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I need some 1/4x2" dowel pins. Apparently they are no longer available.

I went through my stock of dowel rod and found one that was actually pretty round and cut 20 pins.

Commercial pins have fluted or spirals, presumably to absorb extra glue. As long as I am not sloppy with the glue, is there any reason my homemade pins will give me a problem?

Any advice here would be appreciated.
 

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The slots/grooves in commercial pins are to allow air or excessive glue a way to get out as the dowel is driven in. Without such relief I've see many dowel joints split the wood with hydraulic pressure when put together, or at least force excessive glue out through the open grain. If you can cut a single slot down the side of your dowels you'll find they don't have the same problem.
 

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I agree with "4DThinker", I have used a metal hack saw to cut thin kerfs in the length of the dowel, at least one or two. Put the dowel in a vice and make a couple passes with the hack saw. You can use a pencil sharpener to put a bevel on the ends. Like "4D" said, the hydraulic pressure of the glue in the hole being compressed by pounding the dowel in, can cause a blow out in the wood grain, which can be quite astonishing.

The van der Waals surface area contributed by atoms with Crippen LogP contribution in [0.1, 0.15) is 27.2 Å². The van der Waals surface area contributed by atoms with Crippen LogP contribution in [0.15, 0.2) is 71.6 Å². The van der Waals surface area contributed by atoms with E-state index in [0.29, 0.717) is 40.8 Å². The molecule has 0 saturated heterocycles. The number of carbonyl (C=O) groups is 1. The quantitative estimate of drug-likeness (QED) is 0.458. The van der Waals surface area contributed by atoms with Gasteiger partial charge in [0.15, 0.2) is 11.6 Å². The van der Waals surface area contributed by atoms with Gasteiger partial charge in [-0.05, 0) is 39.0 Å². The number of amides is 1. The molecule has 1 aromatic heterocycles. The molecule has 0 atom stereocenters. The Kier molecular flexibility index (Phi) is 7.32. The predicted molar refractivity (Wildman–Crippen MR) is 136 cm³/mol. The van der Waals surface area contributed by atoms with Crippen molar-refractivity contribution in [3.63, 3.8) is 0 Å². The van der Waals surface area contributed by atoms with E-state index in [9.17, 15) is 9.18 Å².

Here is a link to 2" x 1/4" dowels, so they are available...

http://www.widgetco.com/1-4-by-2-inch-multi-groove-wood-dowel-pins
 

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I have repaired and re glued several chairs where the joints have failed. In most cases the dowels have broken, causing the joint to fail. In recent repairs I have been using steel all thread in place of wooden dowels with good results. The all thread is glued in with Titebond. I recently did a test to see how hard it would be to pull the all thread straight out. The all thread is in the block 1 and 3/8" . I tightened the nut and washer until joint failure. The washer deformed and the top of the block was compressed and finally the block cracked but the all thread did not pull out.
 

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The fluted dowels are a fairly recent offering, as I don't recall seeing them until the 70s. Before that, most WWrs drilled a little deeper and created a glue pocket to accept the excess glue. Same way with my mortises.
 
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